I reached out to Chad Braverman, COO and director of product development for Doc Johnson, to ask him about Siddhartha and his role in the company. “Siddhartha is an amazing part of the team,” he replied. “She is able to create beautiful, realistic, non-anatomical designs, and she draws inspiration from everywhere. It’s always fun to walk around her office and see the shapes that have influenced her work. She’s been with Doc for so many years. years and is responsible for many of our best sellers.

Siddhartha likes to know that people use his creations for fun. “How many people in the world have been happy to use something that I designed…that I made?” she reflected.

Sex Toy Research and Development

The destigmatization of the sex toy industry isn’t the only thing that has changed over the years.

When Siddhartha started, the internet was still in its infancy, so it was more difficult to research and interact with the communities Doc Johnson was trying to reach with their products.

“At first it was so simple,” she says. “The process would start with ‘Well I’m going to make a 10 inch penis [or] I’m going to do a seven inch thick penis with a big head,” but for the most part they were just guessing what people would actually want to use.

These days, Siddhartha is a click away from all kinds of research and inspiration. She can see what the competitors are doing. She can also go to online forums and chat with people “and really get into the spirit of the market that we [are] trying to achieve,” she explains.

The open access of the Internet today has been a boon to innovation, as having all this information at your fingertips helps Siddhartha improve existing products or identify a gap in the market and create something entirely new.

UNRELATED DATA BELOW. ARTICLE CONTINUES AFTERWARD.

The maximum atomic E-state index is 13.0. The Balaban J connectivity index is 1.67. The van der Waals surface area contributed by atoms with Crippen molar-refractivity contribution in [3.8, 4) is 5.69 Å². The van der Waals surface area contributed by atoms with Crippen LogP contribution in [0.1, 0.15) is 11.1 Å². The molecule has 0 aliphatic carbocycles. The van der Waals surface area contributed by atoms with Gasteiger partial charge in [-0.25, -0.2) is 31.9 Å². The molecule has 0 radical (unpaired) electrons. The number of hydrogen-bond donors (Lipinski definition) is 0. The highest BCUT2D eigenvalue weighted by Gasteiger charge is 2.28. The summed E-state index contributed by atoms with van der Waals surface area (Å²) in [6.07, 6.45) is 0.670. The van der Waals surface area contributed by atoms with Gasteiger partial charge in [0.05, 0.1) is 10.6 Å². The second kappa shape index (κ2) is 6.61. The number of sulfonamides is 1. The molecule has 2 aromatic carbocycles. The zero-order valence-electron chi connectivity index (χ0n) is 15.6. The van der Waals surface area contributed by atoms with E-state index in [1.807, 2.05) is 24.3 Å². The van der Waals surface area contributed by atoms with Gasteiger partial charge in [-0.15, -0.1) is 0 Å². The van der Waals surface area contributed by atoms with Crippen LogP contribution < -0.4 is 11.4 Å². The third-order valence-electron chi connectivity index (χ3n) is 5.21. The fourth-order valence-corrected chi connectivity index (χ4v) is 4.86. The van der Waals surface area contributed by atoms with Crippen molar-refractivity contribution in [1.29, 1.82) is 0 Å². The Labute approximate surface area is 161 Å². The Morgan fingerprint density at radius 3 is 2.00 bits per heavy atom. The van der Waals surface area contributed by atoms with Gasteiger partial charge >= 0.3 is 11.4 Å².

However, occasionally, especially before COVID, Siddhartha preferred to do her research offline by frequenting Los Angeles-area BDSM clubs and making friends, then asking them questions so she could address preferences. niche.

Siddhartha also finds inspiration for sex toys in the civilian world. Once, a bundle of Christmas light bulbs gave her the idea for an anal beads. Another time, a curtain rod inspired a butt plug. Occasionally, it will incorporate the unique shape of a bottle. Turns out sex toy inspo is in the eye of the beholder.

Siddhartha’s work usually involves perfecting clay molds by hand – she loves detailing clay molds to make them look more realistic, coming up with different hatch patterns to mimic the texture of skin – or creating products from from scratch, sometimes based on photos of porn stars.

Technology has streamlined the process. Thanks to the digital design tools on his computer, Siddhartha has been able to work from home for a bit during the pandemic. She still works with molds, but a 3D printer allows her to make quick changes and modify models faster than ever.

If Doc Johnson’s design team likes one of its prototypes, they’ll send it overseas for a mockup with soft materials. Unfortunately, some of his favorite creations don’t make it to market because they’re too expensive to produce and therefore the profit margins don’t make sense from a business perspective.

But one of Siddhartha’s favorites who did making the Doc Johnson range was a pair of silicone handcuffs. She explained that some people like BDSM but don’t like the feel of metal chains or handcuffs. They prefer the softer side of kink — more playful than hardcore — so she wanted to provide a more accessible way to play with a silicone handcuff design. “They’re sweet,” she said. “You still feel held back, but if you don’t feel safe, you can just pull your hand and walk out.”

Given Siddhartha’s expertise and open and enthusiastic approach to work, it might come as a surprise to learn that she doesn’t usually use sex toys herself. Sure, she’s had a few experiments – but, to her, nothing compares to plain old skin-to-skin contact. That’s why she became obsessed with Brazilian jiu-jitsu because of the “touch, squeeze” and that impossible-to-reproduce “person-to-person touch”.